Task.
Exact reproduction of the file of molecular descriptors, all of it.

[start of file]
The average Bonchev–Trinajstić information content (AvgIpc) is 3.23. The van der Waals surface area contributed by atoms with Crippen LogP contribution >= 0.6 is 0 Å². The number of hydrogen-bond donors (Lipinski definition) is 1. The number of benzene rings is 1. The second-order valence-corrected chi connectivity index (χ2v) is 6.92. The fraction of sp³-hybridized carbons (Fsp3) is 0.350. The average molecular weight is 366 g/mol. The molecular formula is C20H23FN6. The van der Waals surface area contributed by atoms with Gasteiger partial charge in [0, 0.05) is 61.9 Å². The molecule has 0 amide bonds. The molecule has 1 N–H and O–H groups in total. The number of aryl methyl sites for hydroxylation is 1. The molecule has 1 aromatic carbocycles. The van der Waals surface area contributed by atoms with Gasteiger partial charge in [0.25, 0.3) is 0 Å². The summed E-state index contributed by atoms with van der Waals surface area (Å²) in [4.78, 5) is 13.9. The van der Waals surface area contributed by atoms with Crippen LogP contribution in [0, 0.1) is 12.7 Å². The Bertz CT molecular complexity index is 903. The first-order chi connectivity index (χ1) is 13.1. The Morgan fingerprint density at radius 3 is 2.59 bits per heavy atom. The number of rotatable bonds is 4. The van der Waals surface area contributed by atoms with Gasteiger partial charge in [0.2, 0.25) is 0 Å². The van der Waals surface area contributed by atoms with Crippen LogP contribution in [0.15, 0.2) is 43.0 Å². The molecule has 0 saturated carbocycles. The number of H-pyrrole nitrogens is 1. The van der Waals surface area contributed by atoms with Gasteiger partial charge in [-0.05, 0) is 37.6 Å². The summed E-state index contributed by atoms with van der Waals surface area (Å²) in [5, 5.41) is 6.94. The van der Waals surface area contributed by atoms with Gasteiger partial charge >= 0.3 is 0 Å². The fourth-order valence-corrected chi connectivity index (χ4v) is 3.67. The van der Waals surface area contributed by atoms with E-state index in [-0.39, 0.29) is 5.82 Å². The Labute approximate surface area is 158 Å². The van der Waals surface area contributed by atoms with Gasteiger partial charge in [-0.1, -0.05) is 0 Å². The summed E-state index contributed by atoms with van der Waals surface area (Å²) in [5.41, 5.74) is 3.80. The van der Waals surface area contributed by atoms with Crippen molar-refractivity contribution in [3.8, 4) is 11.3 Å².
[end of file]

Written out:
The average Bonchev–Trinajstić information content (AvgIpc) is 3.23. The van der Waals surface area contributed by atoms with Crippen LogP contribution >= 0.6 is 0 Å². The number of hydrogen-bond donors (Lipinski definition) is 1. The number of benzene rings is 1. The second-order valence-corrected chi connectivity index (χ2v) is 6.92. The fraction of sp³-hybridized carbons (Fsp3) is 0.350. The average molecular weight is 366 g/mol. The molecular formula is C20H23FN6. The van der Waals surface area contributed by atoms with Gasteiger partial charge in [0, 0.05) is 61.9 Å². The molecule has 0 amide bonds. The molecule has 1 N–H and O–H groups in total. The number of aryl methyl sites for hydroxylation is 1. The molecule has 1 aromatic carbocycles. The van der Waals surface area contributed by atoms with Gasteiger partial charge in [0.25, 0.3) is 0 Å². The summed E-state index contributed by atoms with van der Waals surface area (Å²) in [4.78, 5) is 13.9. The van der Waals surface area contributed by atoms with Crippen LogP contribution in [0, 0.1) is 12.7 Å². The Bertz CT molecular complexity index is 903. The first-order chi connectivity index (χ1) is 13.1. The Morgan fingerprint density at radius 3 is 2.59 bits per heavy atom. The number of rotatable bonds is 4. The van der Waals surface area contributed by atoms with Gasteiger partial charge in [0.2, 0.25) is 0 Å². The van der Waals surface area contributed by atoms with Crippen LogP contribution in [0.15, 0.2) is 43.0 Å². The molecule has 0 saturated carbocycles. The number of H-pyrrole nitrogens is 1. The van der Waals surface area contributed by atoms with Gasteiger partial charge in [-0.05, 0) is 37.6 Å². The summed E-state index contributed by atoms with van der Waals surface area (Å²) in [5, 5.41) is 6.94. The van der Waals surface area contributed by atoms with Gasteiger partial charge >= 0.3 is 0 Å². The fourth-order valence-corrected chi connectivity index (χ4v) is 3.67. The van der Waals surface area contributed by atoms with E-state index in [-0.39, 0.29) is 5.82 Å². The Labute approximate surface area is 158 Å². The van der Waals surface area contributed by atoms with Gasteiger partial charge in [-0.1, -0.05) is 0 Å². The summed E-state index contributed by atoms with van der Waals surface area (Å²) in [5.41, 5.74) is 3.80. The van der Waals surface area contributed by atoms with Crippen molar-refractivity contribution in [3.8, 4) is 11.3 Å².